The Effects of Felt Involvement on Consumers’ Attention and Comprehension Processes
Jan 1, 1989
How felt involvement affects consumers’ attention and comprehension processes.
Type of Report
Development of conceptual model; test of propositions.
To provide a conceptual explanation of the motivational role of involvement in attention and comprehension processes.
Presents a model that identifies individual difference factors and situational factors that determine the level of involvement consumers experience; describes how varying levels of consumers’ involvement should affect their comprehension processes and outcomes; presents the results of a study that explores how intra-individual factors and external factors combine to influence overall involvement (and, hence, motivation to process information); tests hypotheses about how varying levels of involvement affect attention and comprehension processes; gives implications and suggests for future research.
Advertising planners will be interested in the findings about varying levels of involvement; academics will be interested in the theoretical information-processing aspects of this work.
Involvement is the perceived personal relevance of some object, event, behavior, or activity. The authors of the present report identify three sources of the amount and type of personal relevance that consumers experience in a given situation, namely intrinsic sources, situational sources, and consumer expertise. These three combine to form knowledge structures that contain cognitive representations of personal relevance. When activated, these knowledge structures are experienced as feelings of personal relevance, called felt involvement. The level of felt involvement is a motivational state that affects the extent of consumers’ attention and comprehension processes as well as the specific meanings that are produced.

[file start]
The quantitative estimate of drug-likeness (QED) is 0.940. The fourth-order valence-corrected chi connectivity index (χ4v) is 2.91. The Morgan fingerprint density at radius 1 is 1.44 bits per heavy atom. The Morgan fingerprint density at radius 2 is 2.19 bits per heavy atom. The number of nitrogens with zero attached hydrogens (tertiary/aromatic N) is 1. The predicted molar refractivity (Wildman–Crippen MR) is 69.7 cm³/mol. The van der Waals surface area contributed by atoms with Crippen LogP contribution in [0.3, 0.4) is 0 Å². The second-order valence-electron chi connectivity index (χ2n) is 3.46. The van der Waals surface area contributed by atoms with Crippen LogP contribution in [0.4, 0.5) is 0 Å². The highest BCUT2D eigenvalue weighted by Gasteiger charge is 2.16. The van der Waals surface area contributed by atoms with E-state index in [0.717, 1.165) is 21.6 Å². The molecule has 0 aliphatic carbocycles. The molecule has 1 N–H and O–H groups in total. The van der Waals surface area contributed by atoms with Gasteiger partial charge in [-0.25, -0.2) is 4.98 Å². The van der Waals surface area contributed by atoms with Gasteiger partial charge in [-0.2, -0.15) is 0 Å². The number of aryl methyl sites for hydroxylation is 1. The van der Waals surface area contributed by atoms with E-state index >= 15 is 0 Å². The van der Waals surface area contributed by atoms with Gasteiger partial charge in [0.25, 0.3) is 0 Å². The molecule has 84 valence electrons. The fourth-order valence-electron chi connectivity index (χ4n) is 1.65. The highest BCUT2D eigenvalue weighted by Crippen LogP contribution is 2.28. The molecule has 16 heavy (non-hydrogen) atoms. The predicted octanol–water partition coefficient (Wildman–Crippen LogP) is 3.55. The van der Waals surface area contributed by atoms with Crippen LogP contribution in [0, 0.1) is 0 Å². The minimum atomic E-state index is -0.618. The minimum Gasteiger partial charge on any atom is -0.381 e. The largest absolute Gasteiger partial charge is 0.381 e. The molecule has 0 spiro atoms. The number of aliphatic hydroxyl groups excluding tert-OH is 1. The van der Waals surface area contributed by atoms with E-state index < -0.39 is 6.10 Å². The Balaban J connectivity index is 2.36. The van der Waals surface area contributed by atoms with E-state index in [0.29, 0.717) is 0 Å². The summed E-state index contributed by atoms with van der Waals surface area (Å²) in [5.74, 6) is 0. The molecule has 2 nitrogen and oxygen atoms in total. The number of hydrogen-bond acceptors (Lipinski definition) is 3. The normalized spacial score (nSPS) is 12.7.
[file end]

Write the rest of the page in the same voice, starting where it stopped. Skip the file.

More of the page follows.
The present report concentrates on the results of a study designed to test several hypotheses concerning the effects of the sources of felt involvement on the amount of attention and comprehension effort, the focus of comprehension processes, and the extent of cognitive elaboration during comprehension. In addition, it provides evidence for the role of involvement in attention and comprehension processes by showing that felt involvement mediates the effects of intrinsic and situational sources of personal relevance and knowledge on attention and comprehension processes and outcomes.
Findings and Implications
The present world concentrates on examining how felt involvement affects consumers’ attention and comprehension processes. Felt involvement was defined in terms of the self-relevant knowledge that is activated in a given situation. This activated knowledge is a function of intrinsic sources of personal relevance and situational sources of personal relevance (ISPR and SSPR). It is also related to consumers’ product knowledge.